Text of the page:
You may be right. Despite our back-and-forth, I haven't even seen Moonlightyet. I haven't seen any of the nominees. And chances are, when I do watch Moonlight, I might not like it either. I agree with you on Around the World in 80 Days being the worst Best Picture winner previously, anyway. 

 

But there are a lot of people who do like the movie, and not as part of any conspiracy of inclusivity or PC appeasement. There's a thread dedicated to the movie in the Genre threads, and most of those who have seen it, loved it.

 

The nominee for Best Picture that I've heard the most people I actually know prefer was Manchester By the Sea.

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Understood ... but to what purpose? Best film should be the result of being best film, not the winner of some ranked voting scheme in the name of "inclusion."

 

Isn't the ranked voting scheme only used to determine the nominees (nominations) and NOT the actual winner from the list of nominees (therefore for 'winner' each member only gets one vote from that pre-determine nominee list)?

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Isn't the ranked voting scheme only used to determine the nominees (nominations) and NOT the actual winner from the list of nominees (therefore for 'winner' each member only gets one vote from that pre-determine nominee list)?

 

You may be right, but I thought the final vote was a ranked voting scheme. So if say MANCHESTER and LALA split first place votes, a consistent 2nd place vote for MOONLILGHT could give it a win even it it got zero votes for first place. It's a risky scheme and can produce bizarro results. Another reason they really should publish the final vote tally.

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Understood ... but to what purpose? Best film should be the result of being best film, not the winner of some ranked voting scheme in the name of "inclusion."

 

 

I agree. And as far as I'm concerned the expanding of the best picture nominees category just cheapens the process. Pandering. Why not expand the acting nominees as well to include others? Why just the films? Let every category have 10 or so nominees? Only fair.

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I agree. And as far as I'm concerned the expanding of the best picture nominees category just cheapens the process. Pandering. Why not expand the acting nominees as well to include others? Why just the films? Let every category have 10 or so nominees? Only fair.

 

I think they can barely fill 5 spots these days there's so much junk produced. Over the decades the Academy has experimented with numbers of nominees. They did 10 film nominees for many years in the 30s and 40s. They had only three acting nominees for a few years in the early 30s. I think they defeat their own purpose by having a laundry list of "best" film nominees. But that's just my opinion.

 

If they thought having 8-10 film nominees was going to bolster their TV ratings, they were wrong.

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I agree. And as far as I'm concerned the expanding of the best picture nominees category just cheapens the process. Pandering. Why not expand the acting nominees as well to include others? Why just the films? Let every category have 10 or so nominees? Only fair.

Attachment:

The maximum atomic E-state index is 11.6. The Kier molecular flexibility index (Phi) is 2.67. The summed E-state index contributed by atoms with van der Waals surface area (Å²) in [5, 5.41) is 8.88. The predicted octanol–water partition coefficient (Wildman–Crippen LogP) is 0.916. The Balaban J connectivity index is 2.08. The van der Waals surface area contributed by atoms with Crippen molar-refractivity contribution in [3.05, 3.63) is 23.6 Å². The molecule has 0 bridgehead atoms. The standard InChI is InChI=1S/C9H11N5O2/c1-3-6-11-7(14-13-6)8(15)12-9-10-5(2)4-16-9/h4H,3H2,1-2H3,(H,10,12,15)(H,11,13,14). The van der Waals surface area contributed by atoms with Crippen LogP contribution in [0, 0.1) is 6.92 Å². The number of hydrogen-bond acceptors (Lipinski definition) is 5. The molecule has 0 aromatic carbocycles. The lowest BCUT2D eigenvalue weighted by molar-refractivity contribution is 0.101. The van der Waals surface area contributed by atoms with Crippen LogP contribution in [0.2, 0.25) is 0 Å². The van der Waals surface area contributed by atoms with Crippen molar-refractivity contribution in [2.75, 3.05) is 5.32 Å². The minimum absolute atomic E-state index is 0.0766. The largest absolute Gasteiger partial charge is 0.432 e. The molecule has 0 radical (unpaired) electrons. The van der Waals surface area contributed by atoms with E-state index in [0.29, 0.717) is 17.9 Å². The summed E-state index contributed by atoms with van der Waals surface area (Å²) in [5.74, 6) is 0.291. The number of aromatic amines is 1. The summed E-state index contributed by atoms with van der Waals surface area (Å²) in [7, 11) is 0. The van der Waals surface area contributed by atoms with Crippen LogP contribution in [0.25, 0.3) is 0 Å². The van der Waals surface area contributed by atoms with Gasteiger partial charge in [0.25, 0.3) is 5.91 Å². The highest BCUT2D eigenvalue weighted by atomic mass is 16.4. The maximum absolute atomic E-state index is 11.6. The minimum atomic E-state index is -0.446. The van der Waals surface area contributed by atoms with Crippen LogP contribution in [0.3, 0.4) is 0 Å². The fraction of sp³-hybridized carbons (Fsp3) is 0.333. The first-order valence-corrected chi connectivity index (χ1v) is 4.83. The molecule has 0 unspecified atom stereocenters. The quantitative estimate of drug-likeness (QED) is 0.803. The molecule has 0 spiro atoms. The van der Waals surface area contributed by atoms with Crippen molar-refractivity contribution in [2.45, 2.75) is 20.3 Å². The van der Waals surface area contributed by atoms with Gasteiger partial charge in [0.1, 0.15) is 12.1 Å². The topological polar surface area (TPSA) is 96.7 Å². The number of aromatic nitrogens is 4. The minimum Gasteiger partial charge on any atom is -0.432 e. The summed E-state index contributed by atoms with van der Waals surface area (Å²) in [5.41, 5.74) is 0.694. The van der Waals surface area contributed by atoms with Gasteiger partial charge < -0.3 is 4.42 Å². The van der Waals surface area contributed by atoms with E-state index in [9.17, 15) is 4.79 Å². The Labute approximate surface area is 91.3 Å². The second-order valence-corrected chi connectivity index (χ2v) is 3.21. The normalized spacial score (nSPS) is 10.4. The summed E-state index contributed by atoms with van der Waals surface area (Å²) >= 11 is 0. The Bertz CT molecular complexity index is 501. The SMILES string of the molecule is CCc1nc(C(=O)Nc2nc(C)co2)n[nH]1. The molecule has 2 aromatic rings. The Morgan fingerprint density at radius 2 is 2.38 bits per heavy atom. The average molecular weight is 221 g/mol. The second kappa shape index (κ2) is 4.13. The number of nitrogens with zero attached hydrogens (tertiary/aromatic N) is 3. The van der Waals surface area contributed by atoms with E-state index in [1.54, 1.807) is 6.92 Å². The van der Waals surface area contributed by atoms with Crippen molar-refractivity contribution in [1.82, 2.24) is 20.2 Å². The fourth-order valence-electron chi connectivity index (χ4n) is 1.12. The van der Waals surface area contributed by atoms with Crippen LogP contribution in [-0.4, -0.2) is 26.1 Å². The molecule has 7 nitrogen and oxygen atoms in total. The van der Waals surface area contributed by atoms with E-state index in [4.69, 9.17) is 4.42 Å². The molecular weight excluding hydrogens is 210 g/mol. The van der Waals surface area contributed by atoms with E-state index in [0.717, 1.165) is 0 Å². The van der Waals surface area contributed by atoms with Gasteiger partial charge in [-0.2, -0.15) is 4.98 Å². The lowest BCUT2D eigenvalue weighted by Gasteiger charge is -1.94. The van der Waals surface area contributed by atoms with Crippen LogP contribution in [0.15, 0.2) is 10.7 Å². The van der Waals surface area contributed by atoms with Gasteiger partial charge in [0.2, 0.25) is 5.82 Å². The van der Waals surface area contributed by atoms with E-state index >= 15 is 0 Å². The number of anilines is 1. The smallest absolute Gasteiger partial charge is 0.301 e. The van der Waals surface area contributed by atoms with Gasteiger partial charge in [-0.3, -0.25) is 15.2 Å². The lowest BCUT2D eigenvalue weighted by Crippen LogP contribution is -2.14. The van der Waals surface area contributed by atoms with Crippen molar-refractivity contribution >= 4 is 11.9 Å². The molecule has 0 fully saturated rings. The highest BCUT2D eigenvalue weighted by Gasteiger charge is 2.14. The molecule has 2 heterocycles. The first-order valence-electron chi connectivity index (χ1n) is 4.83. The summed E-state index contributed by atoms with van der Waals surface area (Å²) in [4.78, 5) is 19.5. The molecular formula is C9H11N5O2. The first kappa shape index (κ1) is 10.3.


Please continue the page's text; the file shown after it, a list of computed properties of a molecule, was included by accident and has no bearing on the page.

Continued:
Even if this year's slate had been reduced to 5 BP nominees, Moonlight would still have been among them, along with La La Land, Manchester By the Sea, Hacksaw Ridge and Arrival, most likely.

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sharing this really good (and really loooong) article from huffpo i just came across today. i meant to share it with many of you privately, but figured this was as good a place as any.

 

while not directly related to MOONLIGHT, it really delves into the "modern day world of gay loneliness."

 

http://highline.huffingtonpost.com/articles/en/gay-loneliness/

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I think they can barely fill 5 spots these days there's so much junk produced. Over the decades the Academy has experimented with numbers of nominees. They did 10 film nominees for many years in the 30s and 40s. They had only three acting nominees for a few years in the early 30s. I think they defeat their own purpose by having a laundry list of "best" film nominees. But that's just my opinion.

 

If they thought having 8-10 film nominees was going to bolster their TV ratings, they were wrong.

 

 

Yep. It hasnt. (ratings). Some years its hard to come up with even 5 worthy best films.........

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You may be right, but I thought the final vote was a ranked voting scheme. So if say MANCHESTER and LALA split first place votes, a consistent 2nd place vote for MOONLILGHT could give it a win even it it got zero votes for first place. It's a risky scheme and can produce bizarro results. Another reason they really should publish the final vote tally.

 

 

I think that's only used in the nominating process.

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Even if this year's slate had been reduced to 5 BP nominees, Moonlight would still have been among them, along with La La Land, Manchester By the Sea, Hacksaw Ridge and Arrival, most likely.

 

I think Moonlight would've made it and Manchester and La La. Unsure about the other two.

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sharing this really good (and really loooong) article from huffpo i just came across today. i meant to share it with many of you privately, but figured this was as good a place as any.

 

while not directly related to MOONLIGHT, it really delves into the "modern day world of gay loneliness."

 

http://highline.huffingtonpost.com/articles/en/gay-loneliness/

 

Interesting article, but it doesn't explain how a TV movie could win an Oscar....